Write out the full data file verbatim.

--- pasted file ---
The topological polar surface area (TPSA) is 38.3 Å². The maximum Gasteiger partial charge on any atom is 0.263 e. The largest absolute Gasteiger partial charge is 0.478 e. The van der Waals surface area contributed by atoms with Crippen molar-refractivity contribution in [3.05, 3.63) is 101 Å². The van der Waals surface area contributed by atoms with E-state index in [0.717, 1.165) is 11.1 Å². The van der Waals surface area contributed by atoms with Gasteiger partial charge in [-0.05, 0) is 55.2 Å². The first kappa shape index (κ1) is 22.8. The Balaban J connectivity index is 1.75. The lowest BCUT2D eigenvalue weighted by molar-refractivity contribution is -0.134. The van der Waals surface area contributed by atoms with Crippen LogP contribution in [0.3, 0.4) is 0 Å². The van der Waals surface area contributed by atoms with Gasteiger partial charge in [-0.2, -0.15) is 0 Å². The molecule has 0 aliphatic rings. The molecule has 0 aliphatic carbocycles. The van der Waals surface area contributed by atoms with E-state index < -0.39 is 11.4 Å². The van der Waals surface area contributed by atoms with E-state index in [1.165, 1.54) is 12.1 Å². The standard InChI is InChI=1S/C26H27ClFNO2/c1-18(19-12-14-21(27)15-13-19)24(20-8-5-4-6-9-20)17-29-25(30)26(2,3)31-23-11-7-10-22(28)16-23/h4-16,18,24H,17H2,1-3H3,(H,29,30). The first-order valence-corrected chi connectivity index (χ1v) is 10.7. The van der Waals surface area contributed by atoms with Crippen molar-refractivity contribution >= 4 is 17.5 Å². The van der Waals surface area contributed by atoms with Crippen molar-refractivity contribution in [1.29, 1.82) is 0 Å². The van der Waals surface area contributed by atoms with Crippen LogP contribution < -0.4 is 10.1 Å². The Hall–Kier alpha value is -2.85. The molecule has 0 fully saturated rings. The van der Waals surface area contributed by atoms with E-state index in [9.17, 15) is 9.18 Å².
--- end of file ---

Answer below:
The topological polar surface area (TPSA) is 38.3 Å². The maximum Gasteiger partial charge on any atom is 0.263 e. The largest absolute Gasteiger partial charge is 0.478 e. The van der Waals surface area contributed by atoms with Crippen molar-refractivity contribution in [3.05, 3.63) is 101 Å². The van der Waals surface area contributed by atoms with E-state index in [0.717, 1.165) is 11.1 Å². The van der Waals surface area contributed by atoms with Gasteiger partial charge in [-0.05, 0) is 55.2 Å². The first kappa shape index (κ1) is 22.8. The Balaban J connectivity index is 1.75. The lowest BCUT2D eigenvalue weighted by molar-refractivity contribution is -0.134. The van der Waals surface area contributed by atoms with Crippen LogP contribution in [0.3, 0.4) is 0 Å². The van der Waals surface area contributed by atoms with Gasteiger partial charge in [-0.2, -0.15) is 0 Å². The molecule has 0 aliphatic rings. The molecule has 0 aliphatic carbocycles. The van der Waals surface area contributed by atoms with E-state index < -0.39 is 11.4 Å². The van der Waals surface area contributed by atoms with E-state index in [1.165, 1.54) is 12.1 Å². The standard InChI is InChI=1S/C26H27ClFNO2/c1-18(19-12-14-21(27)15-13-19)24(20-8-5-4-6-9-20)17-29-25(30)26(2,3)31-23-11-7-10-22(28)16-23/h4-16,18,24H,17H2,1-3H3,(H,29,30). The first-order valence-corrected chi connectivity index (χ1v) is 10.7. The van der Waals surface area contributed by atoms with Crippen molar-refractivity contribution >= 4 is 17.5 Å². The van der Waals surface area contributed by atoms with Crippen molar-refractivity contribution in [1.29, 1.82) is 0 Å². The van der Waals surface area contributed by atoms with Crippen LogP contribution < -0.4 is 10.1 Å². The Hall–Kier alpha value is -2.85. The molecule has 0 fully saturated rings. The van der Waals surface area contributed by atoms with E-state index in [9.17, 15) is 9.18 Å².